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Mixed-race junior barrister makes formal complaint after being mistaken for defendant three times in one day

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‘I don’t expect to have to constantly justify my existence at work’, writes Alexandra Wilson

A mixed-race junior barrister has made a formal complaint after being repeatedly mistaken for a defendant in court yesterday.

The chief executive of HM Courts & Tribunals Service has since apologised and begun an urgent investigation into the matter.

Alexandra Wilson, 25, a criminal and family law barrister at 5 St Andrew’s Hill, opened up about her experience on Twitter.

“Today I was assumed to be a defendant 3 times and a journalist once (lol),” she wrote in a post that received over 7,000 likes and 700 re-tweets. Wilson continued:

“There MUST be something about my face that says ‘not a barrister’ because I am literally wearing a black suit like everyone else. I don’t get it. Today it actually upset me a bit but… we move.”

Wilson went on to explain what happened. In the first instance she says she was asked for her name by a security officer so he could search for it on a list of defendants. “I explained I was a barrister,” she said. “He apologised and guided me through security.”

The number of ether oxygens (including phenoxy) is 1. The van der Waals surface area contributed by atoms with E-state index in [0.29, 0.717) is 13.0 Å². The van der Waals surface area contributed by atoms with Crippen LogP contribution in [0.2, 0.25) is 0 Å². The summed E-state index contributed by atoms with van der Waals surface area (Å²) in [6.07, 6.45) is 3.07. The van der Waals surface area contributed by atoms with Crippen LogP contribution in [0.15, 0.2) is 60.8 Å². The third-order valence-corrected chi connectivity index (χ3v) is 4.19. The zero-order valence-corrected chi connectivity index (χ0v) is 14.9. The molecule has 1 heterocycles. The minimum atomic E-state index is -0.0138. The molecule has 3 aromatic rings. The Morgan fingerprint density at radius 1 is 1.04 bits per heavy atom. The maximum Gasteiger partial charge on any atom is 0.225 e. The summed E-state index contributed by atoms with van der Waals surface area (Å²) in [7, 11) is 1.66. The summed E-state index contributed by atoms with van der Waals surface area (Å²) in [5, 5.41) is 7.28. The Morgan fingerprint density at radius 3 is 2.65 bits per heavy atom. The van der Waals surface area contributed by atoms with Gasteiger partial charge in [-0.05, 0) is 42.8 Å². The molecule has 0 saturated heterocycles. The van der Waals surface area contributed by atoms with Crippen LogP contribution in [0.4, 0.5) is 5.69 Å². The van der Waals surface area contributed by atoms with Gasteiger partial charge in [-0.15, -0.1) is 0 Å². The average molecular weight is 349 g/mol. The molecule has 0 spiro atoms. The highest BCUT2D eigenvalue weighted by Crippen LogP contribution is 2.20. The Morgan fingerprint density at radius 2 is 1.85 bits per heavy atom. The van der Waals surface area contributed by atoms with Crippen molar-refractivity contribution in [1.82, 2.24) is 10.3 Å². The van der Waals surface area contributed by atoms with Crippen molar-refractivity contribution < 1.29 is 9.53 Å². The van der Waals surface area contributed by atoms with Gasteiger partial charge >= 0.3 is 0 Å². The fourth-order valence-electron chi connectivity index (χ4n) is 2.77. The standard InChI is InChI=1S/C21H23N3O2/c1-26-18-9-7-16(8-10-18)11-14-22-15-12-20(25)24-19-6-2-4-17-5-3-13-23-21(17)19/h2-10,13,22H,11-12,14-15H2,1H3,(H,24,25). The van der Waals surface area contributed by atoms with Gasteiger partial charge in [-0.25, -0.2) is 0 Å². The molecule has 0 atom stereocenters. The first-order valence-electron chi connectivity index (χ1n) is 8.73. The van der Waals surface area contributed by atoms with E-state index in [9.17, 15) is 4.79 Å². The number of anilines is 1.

She was then mistaken to be a defendant for a second time when another lawyer told her to wait outside the courtroom for instructions from the usher to sign in and be called for her ‘case’. The third incident involved a court clerk who “VERY loudly” told her to leave. “Before I could respond she [the clerk] then asked if I was represented,” explained Wilson.

Despite these instances, Wilson said “the case proceeded smoothly”, but added, “this really isn’t ok though… I don’t expect to have to constantly justify my existence at work.”

In the wake of the incident, HMCTS chief executive Kevin Sadler apologised to Wilson in the thread beneath her posts. He said:

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The junior barrister received messages of support from other Twitter users, including The Secret Barrister. “I’m so sorry, Alex. Have you reported it?” the anonymous author asked.

It appears Wilson, founder of Black Women in Law, a community of women of colour in the legal profession, has gone on to make a complaint, telling followers: “I have made a formal complaint, thank you to everyone who encouraged that.”

Wilson has previously spoken about being mistaken for a defendant by court staff. In an interview with The Sunday Times she recalled being approached by an usher and told: “You must be the defendant? Follow me.” She said that these instances happened “a few times” and would usually occur in the magistrates’ court because barristers wear wigs and gowns in the Crown Court.

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